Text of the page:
There are those who love to wax philosophical about composition, plying it with every mathematical and theoretical hindrance they can unearth to burden the happy photographer.
Yes, there are rules, but in reality, composition is a personal matter. Every picture you take will have its own personal dynamics. As with all rules however, those that are used in composition are meant to be broken and some of the most dynamic images I have seen have broken those rules big time.
Competition judges go on and on about Pythagoras, rules of thirds, the Golden Mean and all sorts of other things, which, quite frankly, are all Greek to me.
Essentially, composition is about
1/ Pleasing arrangement of elements in the frame.
2/ Drawing attention to the subject.
3/ What you like.
The arrangement of elements in the frame is important and for the naturally gifted it is a matter of the heart. The Golden Mean is a mathematical approach to photography that is too often used as a basis for judging competitions and thus dictates the nature of far too many images submitted to them. While it is deeply rooted in some serious mathematical stuff, essentially it is a rule of thirds. It all started about two thousand years ago when Pythagoras asked his students where a knot should be tied in a piece of string to make it look “aesthetic”. His students decided it was about .38 of the way in â€“ roughly a third. How they came up with that is far too banal for my liking. For me, that is an accountantâ€™s approach to taking pictures. But, credit where creditâ€™s due. It does actually work.
Now, no one is saying you should get out the slide rule and calculator every time you compose a picture. But this rule â€“ the rule of thirds – has been a rule of thumb for many kinds of images â€“ from landscapes to portraits and still life arrangements.
Basically, your frame is divided into vertical and horizontal thirds. These lines create areas that are used for effective subject placement. The points at which these lines intersect are considered the most dynamic areas within the frame. The interesting thing about all this is that it does come naturally. There is a sense of movement and flow about thirds that takes away the static nature of what is really a fixed image.
Viewpoint and Format
But much more is involved in composition. Following the rule of thirds is not always the most dynamic way to compose your picture and often more dramatic compositions are the most effective. However, viewpoint and format are both every bit as important as subject placement and are vital to the creation of dynamic images.
Viewpoint can make or break a photograph. Your choice of camera position is the deciding factor for creating visual interest and can even dictate emotional responses. Viewpoint is really about camera height, and in portraiture, this is an essential aspect of the manner in which the subject is conveyed. An upward viewpoint gives the subject a suggested elevated appearance, evoking the idea of power or dominance. The reverse can be true when the camera is placed overhead, a mistake often made in family snaps of children. It can demean and humiliate a subject.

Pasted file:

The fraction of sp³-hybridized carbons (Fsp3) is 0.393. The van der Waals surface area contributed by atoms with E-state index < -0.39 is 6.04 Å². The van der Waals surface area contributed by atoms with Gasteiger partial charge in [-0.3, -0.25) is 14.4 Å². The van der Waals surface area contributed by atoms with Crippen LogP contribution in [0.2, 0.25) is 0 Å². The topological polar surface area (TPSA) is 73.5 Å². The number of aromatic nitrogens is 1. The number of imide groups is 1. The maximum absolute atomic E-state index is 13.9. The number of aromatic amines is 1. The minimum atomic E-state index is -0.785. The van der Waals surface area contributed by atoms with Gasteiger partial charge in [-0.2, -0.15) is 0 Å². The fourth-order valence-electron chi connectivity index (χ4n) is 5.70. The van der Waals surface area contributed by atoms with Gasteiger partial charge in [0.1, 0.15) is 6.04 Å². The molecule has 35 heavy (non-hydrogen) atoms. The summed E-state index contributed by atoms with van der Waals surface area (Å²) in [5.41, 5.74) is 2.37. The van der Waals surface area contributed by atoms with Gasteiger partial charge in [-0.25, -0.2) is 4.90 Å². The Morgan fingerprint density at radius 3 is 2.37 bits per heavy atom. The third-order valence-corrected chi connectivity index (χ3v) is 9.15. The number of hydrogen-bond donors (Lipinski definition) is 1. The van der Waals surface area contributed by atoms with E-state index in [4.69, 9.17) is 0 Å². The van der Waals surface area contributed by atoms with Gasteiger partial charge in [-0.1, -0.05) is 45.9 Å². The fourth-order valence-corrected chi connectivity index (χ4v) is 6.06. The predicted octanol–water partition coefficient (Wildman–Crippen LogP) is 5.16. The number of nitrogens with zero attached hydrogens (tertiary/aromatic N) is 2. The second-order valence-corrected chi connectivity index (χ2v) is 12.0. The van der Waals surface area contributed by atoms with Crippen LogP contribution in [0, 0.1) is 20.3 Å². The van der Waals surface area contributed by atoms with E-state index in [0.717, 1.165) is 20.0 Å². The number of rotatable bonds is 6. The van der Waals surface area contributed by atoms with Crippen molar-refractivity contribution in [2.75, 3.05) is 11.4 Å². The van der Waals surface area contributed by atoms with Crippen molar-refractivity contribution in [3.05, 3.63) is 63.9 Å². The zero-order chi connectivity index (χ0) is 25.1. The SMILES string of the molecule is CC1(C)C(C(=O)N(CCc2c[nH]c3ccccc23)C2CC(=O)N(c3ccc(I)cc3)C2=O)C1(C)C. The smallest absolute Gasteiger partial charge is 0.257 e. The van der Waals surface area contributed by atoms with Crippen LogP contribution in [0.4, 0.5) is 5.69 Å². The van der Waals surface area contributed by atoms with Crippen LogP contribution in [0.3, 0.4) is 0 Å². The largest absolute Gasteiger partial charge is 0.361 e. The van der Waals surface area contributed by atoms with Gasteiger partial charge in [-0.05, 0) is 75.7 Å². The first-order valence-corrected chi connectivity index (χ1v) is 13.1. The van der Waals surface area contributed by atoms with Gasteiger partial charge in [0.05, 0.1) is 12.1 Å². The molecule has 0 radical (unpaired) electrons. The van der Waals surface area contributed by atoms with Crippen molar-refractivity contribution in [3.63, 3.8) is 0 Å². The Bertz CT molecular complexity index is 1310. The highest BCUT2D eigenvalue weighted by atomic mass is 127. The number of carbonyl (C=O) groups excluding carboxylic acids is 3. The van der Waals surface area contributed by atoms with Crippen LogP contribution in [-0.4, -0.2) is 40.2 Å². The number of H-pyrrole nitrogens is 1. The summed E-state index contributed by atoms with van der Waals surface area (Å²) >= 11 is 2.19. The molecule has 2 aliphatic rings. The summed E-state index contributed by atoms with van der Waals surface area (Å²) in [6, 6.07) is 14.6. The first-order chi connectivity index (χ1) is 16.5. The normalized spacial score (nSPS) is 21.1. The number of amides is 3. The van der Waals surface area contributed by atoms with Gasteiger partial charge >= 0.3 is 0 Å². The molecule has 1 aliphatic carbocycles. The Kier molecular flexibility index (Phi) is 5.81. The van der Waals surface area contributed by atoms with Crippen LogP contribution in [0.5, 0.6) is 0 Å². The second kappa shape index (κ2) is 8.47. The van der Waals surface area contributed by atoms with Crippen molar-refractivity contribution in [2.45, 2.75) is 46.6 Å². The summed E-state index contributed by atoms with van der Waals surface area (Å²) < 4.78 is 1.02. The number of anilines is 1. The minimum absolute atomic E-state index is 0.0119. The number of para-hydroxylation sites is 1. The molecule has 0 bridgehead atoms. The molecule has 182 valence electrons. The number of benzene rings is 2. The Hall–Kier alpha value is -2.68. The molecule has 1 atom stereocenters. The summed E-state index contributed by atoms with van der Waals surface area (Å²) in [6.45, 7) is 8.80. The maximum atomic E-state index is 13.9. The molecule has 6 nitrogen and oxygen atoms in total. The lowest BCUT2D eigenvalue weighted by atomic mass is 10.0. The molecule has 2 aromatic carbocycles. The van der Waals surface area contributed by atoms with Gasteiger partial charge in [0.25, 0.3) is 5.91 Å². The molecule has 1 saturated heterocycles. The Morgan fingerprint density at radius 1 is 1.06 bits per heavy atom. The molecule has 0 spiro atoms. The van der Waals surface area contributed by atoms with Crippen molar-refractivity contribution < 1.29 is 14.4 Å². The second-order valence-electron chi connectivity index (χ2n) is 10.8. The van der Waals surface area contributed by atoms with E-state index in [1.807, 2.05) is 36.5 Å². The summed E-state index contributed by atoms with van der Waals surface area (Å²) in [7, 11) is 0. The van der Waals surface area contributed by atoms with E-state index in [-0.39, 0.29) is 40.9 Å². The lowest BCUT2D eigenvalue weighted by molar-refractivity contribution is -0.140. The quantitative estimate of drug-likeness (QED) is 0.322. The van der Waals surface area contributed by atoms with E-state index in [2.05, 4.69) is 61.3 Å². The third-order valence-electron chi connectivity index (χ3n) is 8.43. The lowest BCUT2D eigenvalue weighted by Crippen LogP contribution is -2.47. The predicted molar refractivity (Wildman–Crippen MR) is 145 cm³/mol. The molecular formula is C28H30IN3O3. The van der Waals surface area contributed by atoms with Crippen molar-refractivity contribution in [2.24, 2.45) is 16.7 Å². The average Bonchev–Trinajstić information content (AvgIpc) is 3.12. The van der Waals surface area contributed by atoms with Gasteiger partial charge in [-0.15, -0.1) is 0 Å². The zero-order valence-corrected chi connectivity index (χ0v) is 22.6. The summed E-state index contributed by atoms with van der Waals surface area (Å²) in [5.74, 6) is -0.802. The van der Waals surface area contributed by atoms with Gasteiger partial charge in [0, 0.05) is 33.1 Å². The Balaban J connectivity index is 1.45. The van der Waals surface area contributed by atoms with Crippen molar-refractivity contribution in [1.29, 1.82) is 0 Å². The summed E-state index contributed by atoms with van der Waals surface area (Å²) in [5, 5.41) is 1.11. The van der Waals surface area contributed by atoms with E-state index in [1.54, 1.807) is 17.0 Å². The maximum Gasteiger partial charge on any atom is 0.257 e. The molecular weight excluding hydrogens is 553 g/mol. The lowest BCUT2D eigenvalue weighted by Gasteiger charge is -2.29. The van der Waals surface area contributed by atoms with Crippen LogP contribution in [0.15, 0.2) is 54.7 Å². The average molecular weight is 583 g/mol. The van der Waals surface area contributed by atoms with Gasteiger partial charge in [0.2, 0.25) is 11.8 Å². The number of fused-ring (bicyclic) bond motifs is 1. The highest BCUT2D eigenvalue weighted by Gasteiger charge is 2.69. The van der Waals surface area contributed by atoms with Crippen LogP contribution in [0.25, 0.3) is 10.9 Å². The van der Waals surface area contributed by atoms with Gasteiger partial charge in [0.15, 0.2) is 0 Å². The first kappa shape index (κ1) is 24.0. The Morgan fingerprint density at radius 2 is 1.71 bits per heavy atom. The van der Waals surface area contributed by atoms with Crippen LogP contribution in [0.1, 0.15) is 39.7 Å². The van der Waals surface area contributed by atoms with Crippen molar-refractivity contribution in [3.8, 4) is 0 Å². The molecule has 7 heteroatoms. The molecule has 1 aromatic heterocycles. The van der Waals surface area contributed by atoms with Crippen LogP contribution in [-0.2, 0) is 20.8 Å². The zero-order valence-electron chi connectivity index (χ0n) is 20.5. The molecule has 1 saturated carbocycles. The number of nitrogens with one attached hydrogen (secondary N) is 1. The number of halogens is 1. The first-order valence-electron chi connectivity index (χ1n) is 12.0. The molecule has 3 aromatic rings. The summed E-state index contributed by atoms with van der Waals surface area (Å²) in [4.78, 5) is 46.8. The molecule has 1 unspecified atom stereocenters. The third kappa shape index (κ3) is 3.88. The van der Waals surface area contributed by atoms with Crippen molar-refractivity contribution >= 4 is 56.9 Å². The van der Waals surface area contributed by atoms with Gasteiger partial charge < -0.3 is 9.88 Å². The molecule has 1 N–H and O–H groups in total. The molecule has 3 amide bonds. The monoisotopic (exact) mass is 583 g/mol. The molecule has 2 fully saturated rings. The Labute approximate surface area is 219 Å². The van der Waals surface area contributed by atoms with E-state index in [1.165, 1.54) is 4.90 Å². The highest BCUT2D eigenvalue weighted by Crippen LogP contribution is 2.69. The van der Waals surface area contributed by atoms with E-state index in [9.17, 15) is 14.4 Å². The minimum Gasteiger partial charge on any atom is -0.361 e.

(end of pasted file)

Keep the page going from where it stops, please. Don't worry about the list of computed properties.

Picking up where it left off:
Â Viewpoint also is a vital consideration in landscape photography. Dramatic foregrounds can be used to lead the eye into a scene when lower viewpoints are taken. Landscapes taken from eye-height can often disappoint because they are exactly that â€“ images taken from the same viewpoint as everyone else who has been there. Learn to see the world from another perspective and watch your photography evolve.
Format is about the choice of horizontal or vertical framing, which are usually called landscape and portrait, but in my opinion tend to suggest that these are the formats that must be used for either. Choosing the format is a key element to dynamism in photography because it will often dictate the way a subject is framed, what the main subject is and what elements of the scene are permitted to remain and what are not. It is not wise to adopt a default view of landscapes and portraits, relegating them to default formats. Choosing to frame a photograph either horizontally or vertically is often just a case of what to leave in and what to leave out. While sounding simplistic, this decision of inclusion and exclusion is vital to the creation of pleasing or dynamic images.
Walking the Tightrope.
Dynamic compositions incorporate a balanced mixture of subject placement, viewpoint and format, with other things thrown into the mix such as colour, contrast and critical focus. Careful placement of subjects can still yield boring photographs if the choice of format and viewpoint do not agree. Composition is not the be all and end all to a dynamic image. There is a â€˜tightrope balanceâ€™ required in the interplay of all the key elements to dynamic images, and we will discuss more of these in the next issue.
Composition is a word also used in music. It is usually considered to be the culmination of chords, notes, rhythm and even instruments and lyric. The balance between these elements in music is critical to appeal of the music. It is no different in photography, in which composition refers to the careful balance of the ingredients discussed briefly in this article.
But as with music, composition is something that can be learned and applied with the mind, but without heart is actually lifeless. I have little theoretical knowledge of music, but I have a heart for it and enjoy playing guitar. While I have heard musicians trained in theory still make the most beautiful instruments sound like fingernails scraping on a blackboard, I also find my distinct lack of music theory knowledge the greatest hindrance to my growth as a musician. The growth and success comes from matching academics with talent.
In the end, apply the rules with your head, and forget them with your heart. After all, thatâ€™s where your images come from.